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  • Donecia Mouring, BS

A Mother’s Heart: The Importance of Cardiovascular Health and Prenatal Care among Black Women

The burden of cardiovascular disease in the United States remains high, and the risk of cardiovascular disease (CVD) is disproportionately prominent among Black individuals. Fifty-nine percent of Black women over the age of 19 have CVD. The death toll each year for Black women with CVD is over 50,000, surpassing deaths due to breast cancer, lung disease, and stroke combined.


“Less than half of Black women are aware that heart disease is their number one cause of death.” -Dr. LaPrincess Brewer, Cardiologist and Assistant Professor of Medicine within the Mayo Clinic


CVD and Prenatal Health Statistics


CVD, or cardiomyopathy, contributes to 1 in 4 maternal deaths in the United States. A pregnant woman’s heart exerts twice as much force to circulate the increase in blood volume. It has to adjust to changes in heart rate and blood pressure which further challenges the cardiovascular system. For example, preeclampsia, a condition characterized by high blood pressure, organ damage, and pre-term birth, can occur and pose a risk to both the mother and fetus.


Black women are more likely to have pre-existing cardiovascular morbidities, which increases the risk of preeclampsia, gestational diabetes, pre-term birth, and maternal mortality. Non-Hispanic Black women in the United States are almost 4 times more likely to die from preventable pregnancy-related deaths than the general population.


March of Dimes examined data from 2018-2020 among women ages 15-44 years old. They reported that Black women had the second highest fertility rate at 62.6 per 1,000 yet had the third highest birth rate (15.2 percent) compared to the 52.1 percent of live births from white women. This stark discrepancy suggests that Black mothers and their babies are not receiving equitable access to prenatal care, maternal health services, and other essential resources for a healthy and successful pregnancy which puts both lives at risk.








Contributions to CVD and Maternal Health Inequities

Structural and systemic inequalities such as disparities in access to quality and affordable healthcare, employment, income, housing, transportation, and food insecurity promote the development of cardiovascular disease and prevent access to proper pre- and post-natal healthcare.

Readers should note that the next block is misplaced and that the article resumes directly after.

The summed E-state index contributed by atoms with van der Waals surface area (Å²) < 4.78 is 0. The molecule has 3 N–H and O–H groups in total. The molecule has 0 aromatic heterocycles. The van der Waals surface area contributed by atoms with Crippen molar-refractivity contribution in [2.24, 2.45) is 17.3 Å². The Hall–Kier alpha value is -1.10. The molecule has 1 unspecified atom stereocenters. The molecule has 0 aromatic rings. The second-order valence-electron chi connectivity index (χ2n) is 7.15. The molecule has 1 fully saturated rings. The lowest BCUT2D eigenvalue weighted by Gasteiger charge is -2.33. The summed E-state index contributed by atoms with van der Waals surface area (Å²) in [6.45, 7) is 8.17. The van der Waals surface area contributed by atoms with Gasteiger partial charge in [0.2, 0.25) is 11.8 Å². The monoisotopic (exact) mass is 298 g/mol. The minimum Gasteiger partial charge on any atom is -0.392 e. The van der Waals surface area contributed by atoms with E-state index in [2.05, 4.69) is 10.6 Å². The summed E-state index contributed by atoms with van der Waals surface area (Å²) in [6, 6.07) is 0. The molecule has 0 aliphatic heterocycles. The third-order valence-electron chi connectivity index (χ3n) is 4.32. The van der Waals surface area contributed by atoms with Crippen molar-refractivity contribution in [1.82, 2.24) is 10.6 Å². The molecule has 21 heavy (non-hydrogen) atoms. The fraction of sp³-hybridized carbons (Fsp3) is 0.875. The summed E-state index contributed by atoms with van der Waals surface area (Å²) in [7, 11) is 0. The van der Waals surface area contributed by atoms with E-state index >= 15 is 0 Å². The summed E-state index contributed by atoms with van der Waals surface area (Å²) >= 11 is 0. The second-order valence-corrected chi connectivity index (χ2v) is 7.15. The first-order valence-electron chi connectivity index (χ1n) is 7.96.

1. Implicit biases: Biases held by healthcare providers can negatively impact the care received by Black women. These biases can lead to undertreatment, delayed diagnosis, or inadequate management of complications, contributing to adverse outcomes, including maternal death.

  2. Limited access to quality care: Systemic racism has led to healthcare deserts, where predominately Black communities have limited access to quality healthcare facilities and services. This lack of proximity to healthcare providers can lead to delays in fundamental pre- and post-natal care, increasing maternal risk.

  3. Socioeconomic disparities: Black women experience higher rates of poverty, limited access to education, and employment opportunities with livable wages. These factors increase stress, endorse poor nutrition, limit healthcare insurance access, and further heighten maternal health risk.

  4. Discrimination in healthcare: Black women often report experiences of discrimination within healthcare systems, including dismissal of their concerns, lack of cultural competence, and even disrespectful treatment. These experiences effectively deter Black women from seeking care, delaying necessary interventions, and destroying trust in healthcare providers.

Pregnant women with known heart conditions must receive specialized care from a multidisciplinary team of obstetricians, cardiologists, and other healthcare professionals. To ensure a healthy pregnancy and baby, preconception healthcare and counseling are essential for women with pre-existing cardiovascular conditions. For women with cardiovascular disease, preconception care can include assessing overall heart health, determining procedures that must be performed before pregnancy, and discussing the safety of procedures or medication. The American Heart Association has recommended healthcare plans for women with pre-existing heart conditions, yet 1 in 5 women do not receive or know about this care. Implementing programs catered to educating and counseling women on the importance of their heart health before pregnancy can aid in minimizing disproportionate rates of maternal mortality in the Black community.

Recommendations and Conclusions

Pregnant women must prioritize prenatal care and communicate clearly and openly with their healthcare providers about pre-existing health conditions. Timely intervention, regular monitoring, and a collaborative approach among healthcare professionals can help manage complications and ensure the best possible outcomes for the mother and the baby.


Addressing these disparities requires a comprehensive approach. It involves increasing

awareness among healthcare providers about the unique risks that Black women face, addressing racial inequality, promoting culturally sensitive care, and improving access to prenatal care and specialized services. Implementing policies that address social determinants of health, such as equitable access to education, employment opportunities, and healthcare resources, is also crucial.


Efforts to reduce cardiovascular complications in Black women during pregnancy must also be intersectional, addressing both racial and gender disparities. By addressing systemic inequities, providing comprehensive prenatal care, and promoting health education, we can improve maternal outcomes and ensure that all women, regardless of race, receive the care they deserve.


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